Friday 23 August 2019

Sustaining shared-view in seven areas of significance - part three - purpose

Listen directly to the podcast version of this post here.

This is the third in a series of seven about arguably the most powerful philosophy that I work with my clients on. I call it shared-view.

In the workplace to be remarkable we need a shared-view in what I call seven areas of significance:  reality, possibility, purpose, strategy, execution, progress, and culture.

Today we're exploring purpose.

Here's the Reality post and podcast.

Here's the Possibility post and podcast.

I’ll be referencing throughout this series a short paper that I published recently about shared-view which you can download here. There's also a designated page at my website where there's short videos on each of the seven.


Most people are pushing to grow their organisations.  Social media is a great example where it seems everyone and their dog is pushing their products/services.

Pulling is simpler and more attractive.  And nothing pulls like purpose particularly if you are pulling in a clearly defined niche or niches.

A lot of people still think that profit is the reason for being in business.

In the 21st century having profit as the reason for the existence of your organisation is a recipe for going broke.  And it is a sure sign of pushing.

Profit is not a reason for being in business, never has been.  Profit is a result of being good at business.

When I made this statement to a group of CEO’s in 1992 there was laughter in the room.  No thinking person is laughing any more.

Are you confusing reason with result?

And are you pushing or pulling?

Making a profit is one measure of being successful.  There is nothing evil about profit.  If profit is your reason though it drives you and confuses your customers/clients. As Simon Sinek exclaimed in a great book Start With Why “people don’t buy what we do they buy why we do it.”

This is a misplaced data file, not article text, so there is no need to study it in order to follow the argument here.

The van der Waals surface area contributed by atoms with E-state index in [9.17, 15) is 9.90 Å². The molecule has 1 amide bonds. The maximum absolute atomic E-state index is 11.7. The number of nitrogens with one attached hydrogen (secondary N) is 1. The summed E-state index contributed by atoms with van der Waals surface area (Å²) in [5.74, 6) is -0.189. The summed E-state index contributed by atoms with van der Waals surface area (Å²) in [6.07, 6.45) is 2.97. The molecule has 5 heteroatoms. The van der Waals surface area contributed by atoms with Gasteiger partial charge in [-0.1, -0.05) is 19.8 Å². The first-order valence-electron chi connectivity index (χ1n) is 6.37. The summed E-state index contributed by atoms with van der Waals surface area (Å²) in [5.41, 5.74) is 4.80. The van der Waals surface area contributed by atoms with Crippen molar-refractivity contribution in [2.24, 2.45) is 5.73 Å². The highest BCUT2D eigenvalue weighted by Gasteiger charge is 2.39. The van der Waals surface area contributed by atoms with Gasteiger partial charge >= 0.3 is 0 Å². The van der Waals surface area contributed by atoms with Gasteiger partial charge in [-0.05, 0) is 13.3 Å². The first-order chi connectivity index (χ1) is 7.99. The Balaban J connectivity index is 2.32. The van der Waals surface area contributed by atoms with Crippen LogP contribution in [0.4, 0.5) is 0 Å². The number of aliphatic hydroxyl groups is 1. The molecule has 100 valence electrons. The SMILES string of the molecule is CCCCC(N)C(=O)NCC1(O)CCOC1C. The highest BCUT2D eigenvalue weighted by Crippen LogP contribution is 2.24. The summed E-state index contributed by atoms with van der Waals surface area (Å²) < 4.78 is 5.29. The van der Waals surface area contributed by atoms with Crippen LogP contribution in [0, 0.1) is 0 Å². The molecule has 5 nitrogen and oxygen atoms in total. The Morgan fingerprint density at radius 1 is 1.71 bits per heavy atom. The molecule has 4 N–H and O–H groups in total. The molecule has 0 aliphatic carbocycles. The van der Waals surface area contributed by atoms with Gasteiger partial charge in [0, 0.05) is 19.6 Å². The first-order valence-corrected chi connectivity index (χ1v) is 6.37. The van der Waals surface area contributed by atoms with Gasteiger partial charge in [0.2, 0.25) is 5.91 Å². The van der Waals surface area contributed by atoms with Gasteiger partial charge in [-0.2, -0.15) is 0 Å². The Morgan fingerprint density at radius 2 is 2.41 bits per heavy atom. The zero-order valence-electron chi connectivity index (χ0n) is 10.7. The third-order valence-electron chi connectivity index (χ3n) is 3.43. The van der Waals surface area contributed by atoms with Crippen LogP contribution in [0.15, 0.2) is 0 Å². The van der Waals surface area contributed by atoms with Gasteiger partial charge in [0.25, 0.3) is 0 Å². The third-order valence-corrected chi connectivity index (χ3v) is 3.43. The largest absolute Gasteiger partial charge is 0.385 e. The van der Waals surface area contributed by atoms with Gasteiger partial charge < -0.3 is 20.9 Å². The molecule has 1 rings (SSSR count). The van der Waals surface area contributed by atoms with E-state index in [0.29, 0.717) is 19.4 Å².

Why do you do what you do?  What is your reason?

Reason is another word for purpose.  There is power and pull in purpose.  It draws people like a magnet to us.

Randy Gage’s great book 'Risky is the new safe' is on my recommended reading list.  Randy refers to a leading expert in the field of purpose Ian Percy Ian is a great man whom I have had the pleasure of meeting and hearing speak. Ian says “You can’t have peak performance without first having a peak purpose.”

What is your peak purpose for doing what you do?

There’s two actions I recommend to zero in on your purpose or the purpose of your business

Randy proposes three great questions to help us find our true purpose.

“What do I love?
What makes me cry?
What is the injustice I want to right?”

What would be your answers to these questions?

The second action I recommend is to use a technique known as the ‘five whys’. 

Start by answering the question What do we do? Then ask Why? several times.

In a great book ‘Scaling Up’, Verne Harnish and the folk at Gazelles suggest “keep asking until you get to your version of “saving the world” and then back up one step.”

Do Your Work.

Be remarkable.

FYI very recent happenings:

"For more than two decades, the influential Business Roundtable has explicitly put shareholders first. In an atmosphere of widening economic inequality and deepening distrust of business, the powerful group has redefined its mission."
article by Alan Murray

Excellent response to the above by Bob Chapman, CEO and Chairman, Barry-Wehmiller an co-author of one of my favourite 'Everybody Matters.'

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